• David’s employer agrees to cover up to $150 of any metatarsal protective footwear purchase. His purchase at Footwear Outfitters totals $185 after applicable discounts are applied. His company deducts $35 difference out of his next series of paychecks. Footwear Outfitters invoices his company $185.
  • Advantages: The strength of this program lies in companies determining a subsidy level which allows them to forecast & budget for safety footwear. Employees are more likely to buy shoes they need if the amount exceeding the subsidy limit is payroll deducted rather than an out-of-pocket expense.


Option 3: Fixed Subsidy/ Employee Payment

  • Casey’s employer offers a safety footwear subsidy of $125 annually. He buys a $140 (after discount) pair of steel toe work boots. Casey pays $15 for his shoes at the time of purchase and gives his company-issued voucher to the clerk. His company is invoiced $125.
  • Advantages: Having employees pay the extra cost at the time of purchase helps avoid the administrative costs associated with payroll deduction programs. Key to making the program a success is matching employee income with safety footwear prices before establishing a fixed subsidy amount which ensures employees to be able to afford the best possible footwear for their jobs.

Option 4: Preset Percentage Subsidy/ Payroll Deduct

  • Susan’s employer offers a 75% subsidy for slip resistant shoes. Using her company-issued voucher, she purchases a pair at $100 (after discount). The company is invoiced $100. Amanda will have the unsubsidized $25 portion deducted from her paycheck(s).
  • Advantages: Same concept as other payroll deduction programs except it’s based on a percentage versus a set dollar amount. Consider setting the subsidy percentage at a level that discourages employees from buying cheaper, inappropriate footwear.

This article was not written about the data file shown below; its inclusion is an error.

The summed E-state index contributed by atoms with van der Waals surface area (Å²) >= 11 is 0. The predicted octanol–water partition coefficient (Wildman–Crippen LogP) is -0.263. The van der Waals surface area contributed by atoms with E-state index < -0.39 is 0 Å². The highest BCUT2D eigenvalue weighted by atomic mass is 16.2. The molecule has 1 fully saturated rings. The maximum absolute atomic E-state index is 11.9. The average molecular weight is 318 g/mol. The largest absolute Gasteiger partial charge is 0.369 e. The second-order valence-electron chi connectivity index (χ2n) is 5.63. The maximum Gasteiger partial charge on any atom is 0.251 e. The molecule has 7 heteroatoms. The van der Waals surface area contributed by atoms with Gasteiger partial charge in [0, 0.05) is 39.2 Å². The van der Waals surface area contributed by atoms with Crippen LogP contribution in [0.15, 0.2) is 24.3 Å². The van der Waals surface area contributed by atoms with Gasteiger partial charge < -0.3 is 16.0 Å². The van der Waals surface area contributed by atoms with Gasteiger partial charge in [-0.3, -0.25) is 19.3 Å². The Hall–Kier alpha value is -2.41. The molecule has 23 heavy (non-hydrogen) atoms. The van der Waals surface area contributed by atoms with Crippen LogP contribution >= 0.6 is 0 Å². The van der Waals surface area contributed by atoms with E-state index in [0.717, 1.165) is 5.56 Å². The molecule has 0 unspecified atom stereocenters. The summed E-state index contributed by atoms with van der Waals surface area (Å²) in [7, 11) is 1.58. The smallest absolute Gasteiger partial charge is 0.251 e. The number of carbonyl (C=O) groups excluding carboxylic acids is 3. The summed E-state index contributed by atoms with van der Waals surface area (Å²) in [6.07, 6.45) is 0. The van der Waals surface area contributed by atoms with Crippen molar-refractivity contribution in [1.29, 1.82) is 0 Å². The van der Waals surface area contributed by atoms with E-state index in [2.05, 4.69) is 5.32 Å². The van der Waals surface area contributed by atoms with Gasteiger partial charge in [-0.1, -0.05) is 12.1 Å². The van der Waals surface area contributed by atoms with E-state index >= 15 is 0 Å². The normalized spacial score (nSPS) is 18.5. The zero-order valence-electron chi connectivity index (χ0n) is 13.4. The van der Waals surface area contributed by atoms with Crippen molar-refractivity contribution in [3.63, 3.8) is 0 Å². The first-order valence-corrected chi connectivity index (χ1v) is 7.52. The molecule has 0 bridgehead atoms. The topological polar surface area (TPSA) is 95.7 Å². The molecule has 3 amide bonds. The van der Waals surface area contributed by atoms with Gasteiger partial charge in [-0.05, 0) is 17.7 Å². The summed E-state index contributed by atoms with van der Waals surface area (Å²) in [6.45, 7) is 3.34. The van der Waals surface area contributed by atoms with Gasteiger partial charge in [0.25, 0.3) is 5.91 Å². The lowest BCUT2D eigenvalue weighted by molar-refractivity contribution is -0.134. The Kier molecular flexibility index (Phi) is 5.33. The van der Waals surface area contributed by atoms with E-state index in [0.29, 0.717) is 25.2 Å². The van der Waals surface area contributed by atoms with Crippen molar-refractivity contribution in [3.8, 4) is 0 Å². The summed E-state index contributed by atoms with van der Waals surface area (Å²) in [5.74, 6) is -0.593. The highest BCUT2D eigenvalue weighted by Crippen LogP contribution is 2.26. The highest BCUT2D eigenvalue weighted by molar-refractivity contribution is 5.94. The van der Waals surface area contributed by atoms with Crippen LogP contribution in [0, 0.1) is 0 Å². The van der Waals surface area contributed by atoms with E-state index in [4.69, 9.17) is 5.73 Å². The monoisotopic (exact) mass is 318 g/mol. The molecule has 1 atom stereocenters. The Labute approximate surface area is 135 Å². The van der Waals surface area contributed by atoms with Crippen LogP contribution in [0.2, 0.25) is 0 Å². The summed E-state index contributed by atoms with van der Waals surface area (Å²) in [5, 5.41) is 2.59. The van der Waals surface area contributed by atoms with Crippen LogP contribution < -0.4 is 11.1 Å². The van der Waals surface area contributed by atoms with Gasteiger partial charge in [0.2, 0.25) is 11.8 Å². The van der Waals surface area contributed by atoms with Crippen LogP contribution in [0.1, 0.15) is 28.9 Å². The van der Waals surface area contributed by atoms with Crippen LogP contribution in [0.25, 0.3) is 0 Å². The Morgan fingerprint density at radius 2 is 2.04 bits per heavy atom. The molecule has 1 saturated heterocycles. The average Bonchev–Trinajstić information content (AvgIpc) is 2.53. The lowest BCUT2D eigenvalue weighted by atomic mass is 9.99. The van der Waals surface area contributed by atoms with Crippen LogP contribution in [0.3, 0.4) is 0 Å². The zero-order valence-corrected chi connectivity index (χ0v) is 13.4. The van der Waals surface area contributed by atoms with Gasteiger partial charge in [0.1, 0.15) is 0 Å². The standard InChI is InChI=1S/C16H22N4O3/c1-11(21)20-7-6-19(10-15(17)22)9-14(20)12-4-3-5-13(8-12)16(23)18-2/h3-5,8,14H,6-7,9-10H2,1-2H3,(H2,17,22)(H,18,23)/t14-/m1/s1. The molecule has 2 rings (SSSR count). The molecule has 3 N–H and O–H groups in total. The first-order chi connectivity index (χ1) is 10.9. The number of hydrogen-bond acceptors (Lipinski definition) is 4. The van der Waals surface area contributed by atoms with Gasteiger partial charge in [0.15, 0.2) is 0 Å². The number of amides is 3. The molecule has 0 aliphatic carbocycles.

Option 5: 100% Payroll Deduct

  • David, Kaley, Jordan, & Emily, college computer lab technicians, are required to wear static dissipative (SD) footwear. The college provides no footwear subsidy. To mitigate the footwear requirement expense, the college allows for payroll deduction for the cost of the footwear. Students present their college ID with a P.O. The college will be billed for the full amount of their purchases and in turn, deducts the full amount from their paycheck(s).
  • Advantages: This program is works well for companies who cannot afford to subsidize employee’ s safety footwear, yet wish to more easily monitor OSHA compliance. A payroll deduction over a series of checks makes the footwear purchase easier for employees. It’s simple to implement and maintain since payroll deductions are common practice in most companies. For lower income employees, a company may want to spread the payments out over a few pay periods. Or, they can provide some flexibility to employees by allowing them to determine how they want the cost of the footwear to be deducted and over what period of time.


Tell your friends about us and have a nice day!

We put the "FIT" in Footwear Outfitters & encourage you to “Get a Grip, Get Out...fitted & Take a Hike!” ™